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He shoots; he gores! Halloween house turns to hockey, other spooky places to see

Residents' creativity runs wild with elaborate displays.

Click on the link to visit The Gazette's Halloween Decoration Map -

Nearly 15 years ago Vincent Sinclair made a scarecrow at Prairie Gardens and now he’s known around the neighbourhood as "that guy who does the Halloween thing."

“So, when I did [the scarecrows], I put them in my yard — I had three guys. And then I just started buying stuff,” he said, standing in front of an elaborate display of skeletons and scary things.

St. Albert has no shortage of spooktacular houses to see this year and the people behind the de-frightful displays have a variety of reasons they chose to decorate.

Sinclair has a creative background, which has allowed him to explore his creative fun side.

He talked about doing a hockey theme for four years and this year he pulled all the punches to get ‘er done.

“What better thing to do than [a] cool hockey one, right? And then spook it up,” he said.

There are eight skeleton players on the rink in his yard at 3 Addison Crescent, each with their own jersey and spooky name.

Sinclair’s favourite?

“Of course, it's McGraved. Because he's the one, obviously, shooting the puck in the net,” he said.

A few houses away, at 21 Attwood Drive, Yvonne and her children Korah and AJ Bosiak have what seems to be a serious spider problem.

Cobwebs cover the yard, and a giant spider sits above the door.

Halloween is a big deal in the Bosiak household, as it is Yvonne’s birthday.

“My birthday is on Halloween so [the decorations] used to always be inside for Halloween parties. And then the kids got older, and I stopped having parties,” she said.

The Bosiak’s have been decorating their yard for the last five years. Yvonne said, although she was tired this year and did not want to decorate, her kids made her do it.

“And this one,” Yvonne points to Korah, “Was like, ‘The kids depend on you.’ And it’s so true. All the neighbours depend on it. Like they really do … that's why we do it. I don't want to do it anymore. It's so much work, but it is worth it once it’s done.”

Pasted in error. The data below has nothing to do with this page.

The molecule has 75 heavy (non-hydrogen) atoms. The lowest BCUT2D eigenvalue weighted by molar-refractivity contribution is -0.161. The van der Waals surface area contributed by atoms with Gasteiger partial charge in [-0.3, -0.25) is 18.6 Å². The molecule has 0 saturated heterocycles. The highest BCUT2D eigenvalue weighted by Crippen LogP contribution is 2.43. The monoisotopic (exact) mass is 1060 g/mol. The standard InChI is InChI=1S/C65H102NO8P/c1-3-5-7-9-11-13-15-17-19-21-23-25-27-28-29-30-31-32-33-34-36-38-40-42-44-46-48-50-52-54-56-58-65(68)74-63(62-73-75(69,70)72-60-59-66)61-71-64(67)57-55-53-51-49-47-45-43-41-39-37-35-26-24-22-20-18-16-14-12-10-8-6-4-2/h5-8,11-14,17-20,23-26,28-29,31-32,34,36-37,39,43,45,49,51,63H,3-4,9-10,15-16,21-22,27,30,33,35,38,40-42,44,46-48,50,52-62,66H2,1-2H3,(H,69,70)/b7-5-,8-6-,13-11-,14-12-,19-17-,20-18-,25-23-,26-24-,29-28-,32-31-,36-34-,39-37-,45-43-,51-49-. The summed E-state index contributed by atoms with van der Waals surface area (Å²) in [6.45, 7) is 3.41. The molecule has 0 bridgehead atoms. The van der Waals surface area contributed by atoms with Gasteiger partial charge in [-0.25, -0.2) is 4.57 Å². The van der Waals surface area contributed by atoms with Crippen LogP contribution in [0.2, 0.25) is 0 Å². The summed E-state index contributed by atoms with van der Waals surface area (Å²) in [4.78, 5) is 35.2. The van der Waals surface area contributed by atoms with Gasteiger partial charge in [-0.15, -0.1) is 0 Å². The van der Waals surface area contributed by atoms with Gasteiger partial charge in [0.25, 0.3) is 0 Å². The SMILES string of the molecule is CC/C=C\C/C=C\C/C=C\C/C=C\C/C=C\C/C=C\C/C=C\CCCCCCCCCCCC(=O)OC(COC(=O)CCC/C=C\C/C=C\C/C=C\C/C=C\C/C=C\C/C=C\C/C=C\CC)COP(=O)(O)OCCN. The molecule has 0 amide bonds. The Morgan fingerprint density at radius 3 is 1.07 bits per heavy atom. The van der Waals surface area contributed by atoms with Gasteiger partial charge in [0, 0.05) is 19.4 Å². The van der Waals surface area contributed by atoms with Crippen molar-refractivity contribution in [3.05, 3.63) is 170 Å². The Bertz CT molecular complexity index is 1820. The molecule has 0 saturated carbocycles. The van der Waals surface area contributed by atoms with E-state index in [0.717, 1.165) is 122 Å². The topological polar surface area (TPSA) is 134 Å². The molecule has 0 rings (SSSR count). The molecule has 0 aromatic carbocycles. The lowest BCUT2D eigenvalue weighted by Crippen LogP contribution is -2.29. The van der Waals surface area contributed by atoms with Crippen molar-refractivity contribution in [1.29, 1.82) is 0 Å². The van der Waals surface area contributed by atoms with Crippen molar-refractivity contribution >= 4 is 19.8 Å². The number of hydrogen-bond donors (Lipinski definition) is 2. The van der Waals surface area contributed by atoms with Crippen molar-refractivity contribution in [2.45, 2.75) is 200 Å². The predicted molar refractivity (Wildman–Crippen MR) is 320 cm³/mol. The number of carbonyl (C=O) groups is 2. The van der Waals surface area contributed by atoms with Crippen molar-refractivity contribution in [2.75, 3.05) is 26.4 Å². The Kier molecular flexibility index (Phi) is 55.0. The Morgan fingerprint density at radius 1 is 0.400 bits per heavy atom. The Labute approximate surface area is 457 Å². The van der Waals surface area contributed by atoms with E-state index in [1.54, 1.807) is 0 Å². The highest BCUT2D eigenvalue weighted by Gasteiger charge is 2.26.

Mother-daughter duo Natasha and Christa Balaski, only started decorating their house at 57 Forest Drive last year, but this year Natasha went all out.

“I started doing this because I wanted to, but then realized how much everyone else enjoyed it. Why not go all out?”

The yard is covered in creepy dolls and clowns that move and speak.

While the Balaskis were out decorating, two neighbour girls stopped by to comment on their yard.

“They're just like, ‘Your house was too scary. We didn't want to come last year.’ And then they run away. They come back and they're like, ‘Can you plug everything in so we can practice?’ It was so cute,” Natasha laughed.

Natasha said it was her mom who started her on Halloween.

“The first horror movie I ever saw was Chucky [Child's Play]. I was like eight years old. Oh my gosh … I remember all of my toys and dolls all went into my mom's room that night. Like there was not a single one in my room that night,” she said.

Marlene Serediuk lives next door to the Balaskis. She sees people drive by and take photos of the house and said the excitement, along with some of the decorations, has spilled over to her yard.

Last year Serediuk only had around 10 trick-or-treaters compared to the Balaskis' 100 trick-or-treaters because her house wasn’t decorated.

That problem has been solved, however. Natasha decorated Serediuk’s house this year, too.

Crystal L. and Cameron E. (who both wanted to leave their last names anonymous) of Sturgeon Point Villas also went all out with decorating last year.

“We did it because of COVID. We thought no one could go trick-or-treating. So that was our whole thing. Everyone in the building knows us, knows we're doing this,” Crystal said.

Halloween is Cameron’s favourite holiday. The decorations for the apartment are visible from the river-side path.

Residential units aren’t the only places getting in on the Halloween fun.

Haunted Stroll/Pumpkin Parade Oct. 29

The Ronald Harvey School Developmental Society is hosting a Haunted Garden Stroll and Pumpkin Parade in the school garden on Oct. 29. The event will be small, and child friendly from 4:30 to 6 p.m. and it will get scary after dark. Tickets for the timed event can be found on Eventbrite for $20.

About the Author: Jessica Nelson Local Journalism Initiative

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